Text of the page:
By Lethbridge Herald on March 13, 2018.
Strange and wonderful things were happening at the Lethbridge YMCA on Monday.
A woman was riding an exercise bike on the front step with brightly coloured balloons surrounding her in the chilly morning air. A man in brightly coloured clothing walked a treadmill while being interviewed by a local reporter, and party poppers were going off inside at semi-regular intervals as volunteer exercisers met their fundraising goals.
It was all part of the great atmosphere created by YMCA staff during Monday’s annual “Be Active to Build Strong Kids” event, which raises money to help subsidize memberships for lower-income families in the community.
“The more kids feel empowered and good about themselves, the better the whole community is,” said YMCA board chair Stephen Mogdan breathlessly as he walked his treadmill at the halfway mark of a three-hour stretch.
“The reality is in our community about one in five kids are at or below the poverty line. Those are the kids that wouldn’t have the ability to come to a facility like this and enjoy some of the great programming, so that is really what we are trying to target to get those kids into programs here.”
The YMCA set an ambitious goal this year to raise $30,000, and its more than a dozen volunteer excercisers were more than keen for the challenge, said YMCA CEO Jennifer Petracek-Kolb.
“This is just an outstanding group of individuals we have had step forward today as our volunteer fundraisers,” she said. “Everybody is pitching in and setting really high goals. When we started this event four years ago we asked people to set a minimum of half an hour and $500. Now we have people staying for hours and raising thousands. It is such an incredible testament to our value in the community, and how people support what we are doing in Lethbridge.”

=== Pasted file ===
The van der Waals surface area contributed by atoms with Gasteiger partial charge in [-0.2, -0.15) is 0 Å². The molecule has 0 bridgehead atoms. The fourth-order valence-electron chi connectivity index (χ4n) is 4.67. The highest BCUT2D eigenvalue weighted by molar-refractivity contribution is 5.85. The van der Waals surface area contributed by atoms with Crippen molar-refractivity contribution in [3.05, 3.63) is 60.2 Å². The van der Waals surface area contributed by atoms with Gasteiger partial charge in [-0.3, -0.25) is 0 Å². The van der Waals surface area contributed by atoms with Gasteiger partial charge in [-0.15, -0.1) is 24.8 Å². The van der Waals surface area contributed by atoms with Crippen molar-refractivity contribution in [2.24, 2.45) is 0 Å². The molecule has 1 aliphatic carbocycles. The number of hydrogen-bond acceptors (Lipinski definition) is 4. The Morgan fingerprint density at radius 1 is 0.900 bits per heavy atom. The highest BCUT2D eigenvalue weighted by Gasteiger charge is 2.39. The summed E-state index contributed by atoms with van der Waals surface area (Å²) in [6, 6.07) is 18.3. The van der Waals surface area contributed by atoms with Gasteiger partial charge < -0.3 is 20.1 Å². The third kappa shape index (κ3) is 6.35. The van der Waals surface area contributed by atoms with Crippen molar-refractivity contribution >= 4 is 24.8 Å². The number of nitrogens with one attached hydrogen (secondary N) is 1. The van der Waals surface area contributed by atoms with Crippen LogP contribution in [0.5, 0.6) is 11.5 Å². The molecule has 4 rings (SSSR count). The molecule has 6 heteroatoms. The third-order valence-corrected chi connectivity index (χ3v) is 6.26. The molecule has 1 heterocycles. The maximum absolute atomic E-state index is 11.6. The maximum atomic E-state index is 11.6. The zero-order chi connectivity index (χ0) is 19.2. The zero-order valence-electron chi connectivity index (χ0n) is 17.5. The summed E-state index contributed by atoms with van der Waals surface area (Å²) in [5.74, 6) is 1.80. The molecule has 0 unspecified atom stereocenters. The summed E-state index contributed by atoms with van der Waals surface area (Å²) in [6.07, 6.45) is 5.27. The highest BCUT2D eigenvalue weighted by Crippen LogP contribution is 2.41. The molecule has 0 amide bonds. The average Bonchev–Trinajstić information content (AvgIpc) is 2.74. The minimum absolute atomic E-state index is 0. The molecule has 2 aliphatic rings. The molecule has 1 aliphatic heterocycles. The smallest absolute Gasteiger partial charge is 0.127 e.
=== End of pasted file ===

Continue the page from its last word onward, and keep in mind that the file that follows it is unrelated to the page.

Rahim Karmali, financial services manager for Lethbridge Toyota, was one of those volunteers who came out to ride an exercise bike for hours to raise money for the event. He said he wanted to support the YMCA’s efforts to help underprivileged kids in the community.
“We need to start really young with kids,” said Karmali. “The YMCA having camps and other programs gives kids a reason to get active. There is both a physical benefit and a social benefit for these kids. What the YMCA does is really important because they are laying a strong foundation for our youth.”
No other individual fundraiser showed more commitment to these principles than Pam Haapa-aho, who rode an exercise bike for hours in the cold on the front steps of the YMCA. Haapa-aho was already well on her way to raising $10,000 when The Herald spoke to her Monday morning.
“My feet are freezing,” confessed Haapa-aho with a chuckle. “But I try to up my craziness every year to make people want to donate. I was very happy I was able to make my goal of $5,000 raised early in the day, but I am not stopping yet. I am going to keep going out there, and keep going for the kids.”
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